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Mr. Ted Rowlands (Merthyr Tydfil and Rhymney) : Is not the Minister clawing back some of that increase through the transitional allowances?

Mr. Newton : No. The increases in pensioner premiums paid at the beginning of October did not affect transitional protection. Hon. Members on both sides of the House would acknowledge that. One key element in our approach which is reflected in the Gracious Speech is to seek to bring about and encourage still further the growth of personal and occupational pensions which has been such an important ingredient in the improvement of living standards for so many pensioners in recent years. Although the hon. Member for Oldham, West (Mr. Meacher) may not like this, he knows that my right hon. Friend the Secretary of


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State for Employment in his previous position introduced measures to promote the growth of personal pensions in April 1988. Those have proved to be an outstanding success.

Since April 1988, about 3.5 million people have taken out personal pensions. That reflects the creation of about 13,000 money-purchase schemes and 3,000 salary-related schemes to enhance and encourage the growth of that additional pension provision which is so important to so many people.

The hon. Member for Oldham, West will be aware that the Gracious Speech refers to a range of new proposals which we expect to include in the new Social Security Bill. Those are intended to improve benefit security for many people in occupational and personal pension schemes, and not least to improve consumer protection and the range of consumer advice and help available either through an ombudsman, the occupational pensions advisory service or through a new tracing service which contributes to the security and self-confidence of people investing in those schemes. That will be a significant further contribution, as set out in the Gracious Speech, to the important development of higher standards of living for pensioners, based on the full protection of the state pension and help to less well-off pensioners in the way that I have described, and through the growing benefit of the advantage of investing in one's own pension scheme with the security and flexibility that that provides.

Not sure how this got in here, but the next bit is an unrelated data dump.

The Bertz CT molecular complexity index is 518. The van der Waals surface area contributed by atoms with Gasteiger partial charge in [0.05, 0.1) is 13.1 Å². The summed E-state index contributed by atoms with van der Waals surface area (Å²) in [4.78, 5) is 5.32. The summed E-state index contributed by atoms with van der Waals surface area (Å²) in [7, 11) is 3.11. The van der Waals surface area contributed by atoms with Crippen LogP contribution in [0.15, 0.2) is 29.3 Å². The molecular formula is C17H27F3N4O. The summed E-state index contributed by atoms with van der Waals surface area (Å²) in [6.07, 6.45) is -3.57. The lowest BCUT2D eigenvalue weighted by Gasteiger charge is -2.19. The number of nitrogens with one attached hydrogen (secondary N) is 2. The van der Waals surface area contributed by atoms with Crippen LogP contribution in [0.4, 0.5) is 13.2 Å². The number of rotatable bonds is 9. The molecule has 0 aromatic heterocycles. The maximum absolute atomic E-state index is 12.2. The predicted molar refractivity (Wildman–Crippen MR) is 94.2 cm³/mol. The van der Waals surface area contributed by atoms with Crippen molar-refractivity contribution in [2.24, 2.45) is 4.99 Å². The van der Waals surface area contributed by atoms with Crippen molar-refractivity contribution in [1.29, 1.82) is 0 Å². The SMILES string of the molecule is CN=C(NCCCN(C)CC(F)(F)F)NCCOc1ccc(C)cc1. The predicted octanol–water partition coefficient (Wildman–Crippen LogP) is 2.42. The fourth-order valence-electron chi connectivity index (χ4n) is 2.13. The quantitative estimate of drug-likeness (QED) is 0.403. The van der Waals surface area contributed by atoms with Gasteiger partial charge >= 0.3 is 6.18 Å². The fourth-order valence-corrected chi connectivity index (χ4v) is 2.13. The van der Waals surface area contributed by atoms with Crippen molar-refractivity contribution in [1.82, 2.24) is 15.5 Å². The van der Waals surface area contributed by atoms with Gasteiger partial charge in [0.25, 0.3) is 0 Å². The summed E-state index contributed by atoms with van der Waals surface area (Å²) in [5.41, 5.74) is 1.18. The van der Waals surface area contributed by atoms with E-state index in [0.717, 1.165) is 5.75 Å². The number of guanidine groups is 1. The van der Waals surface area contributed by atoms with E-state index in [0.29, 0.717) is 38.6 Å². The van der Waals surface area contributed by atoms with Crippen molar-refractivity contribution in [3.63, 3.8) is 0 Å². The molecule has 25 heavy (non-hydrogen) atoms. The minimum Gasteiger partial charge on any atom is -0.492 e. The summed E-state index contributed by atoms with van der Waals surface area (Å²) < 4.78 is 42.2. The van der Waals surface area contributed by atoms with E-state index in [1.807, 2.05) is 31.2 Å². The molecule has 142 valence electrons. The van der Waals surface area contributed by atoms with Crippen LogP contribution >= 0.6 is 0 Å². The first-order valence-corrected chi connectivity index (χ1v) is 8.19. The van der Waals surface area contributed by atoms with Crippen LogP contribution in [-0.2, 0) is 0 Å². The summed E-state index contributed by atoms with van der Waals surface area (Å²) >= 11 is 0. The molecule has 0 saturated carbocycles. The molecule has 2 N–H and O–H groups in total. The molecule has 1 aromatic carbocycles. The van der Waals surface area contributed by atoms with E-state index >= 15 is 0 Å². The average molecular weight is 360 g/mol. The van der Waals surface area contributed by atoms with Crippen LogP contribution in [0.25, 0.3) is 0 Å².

The second major thrust of the debate has been the interests and needs of the long-term sick and disabled, a matter on which many right hon. and hon. Members have spoken with some vigour. Again it is important that hon. Members should understand what has happened over the past 10 years. In that period, expenditure increased by about £4 billion in real terms. From time to time, the hon. Member for Oldham, West and others have made some play of the fact that a significant part of that increase is the result of improved take-up--of increased numbers of disabled people getting the benefits that we want them to get.

I make no apologies for that. One of my aims, as Minister for Social Security, Minister for the Disabled and now as Secretary of State for Social Security has been to do everything that I can to ensure that disabled people, among others, benefit from the structure that we create to bring them help. I regard that as a real improvement in our help to disabled people. Hon. Members should bear in mind the fact that mobility allowance, which was claimed by fewer than 100,000 people when the Government came to office, is now claimed by nearly 600,000 people. Whatever the academic niceties of the argument, for nearly half a million people that is a substantial real increase in benefit.

Mr. Alfred Morris rose--

Mr. Newton : I do not have time to give way now.

Much the same is true of attendance allowance. Numbers have roughly trebled in the same period, bringing up to £40, at next April's rates, to about half a million people who would not have been getting it about 10 years ago.

Mr. Morris rose--


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Mr. Newton : I cannot allow the right hon. Gentleman to intervene now, given the short time left for my speech. I hope that he will understand. I will read carefully what he said.

There may be those who thought it remiss of me at the outset not to welcome the hon. Member for Oldham, West to his new position, or rather, his return to his old position. I hasten to assure the House that it was not through any desire to be discourteous to the hon. Gentleman but only because I was saving my welcome, perhaps rather oddly, for the end of my speech.

It is singularly appropriate that the hon. Gentleman should be back in his position, because he and the right hon. Member for Salford, East (Mr. Orme) are the living embodiment of what happens to Labour promises to pensioners. Hon. Members will recall that earlier this afternoon the right hon. Member for Salford, East was unwise enough to ask me about the Christmas bonus. My answer was that at least we are paying it, whereas the Government in which he was Minister for Social Security failed to pay it two years running.

This evening, the hon. Member for Oldham, West regaled the House with promises of what he would do. I invite those who might be tempted to read an article in The Times of 11 March 1976, which states :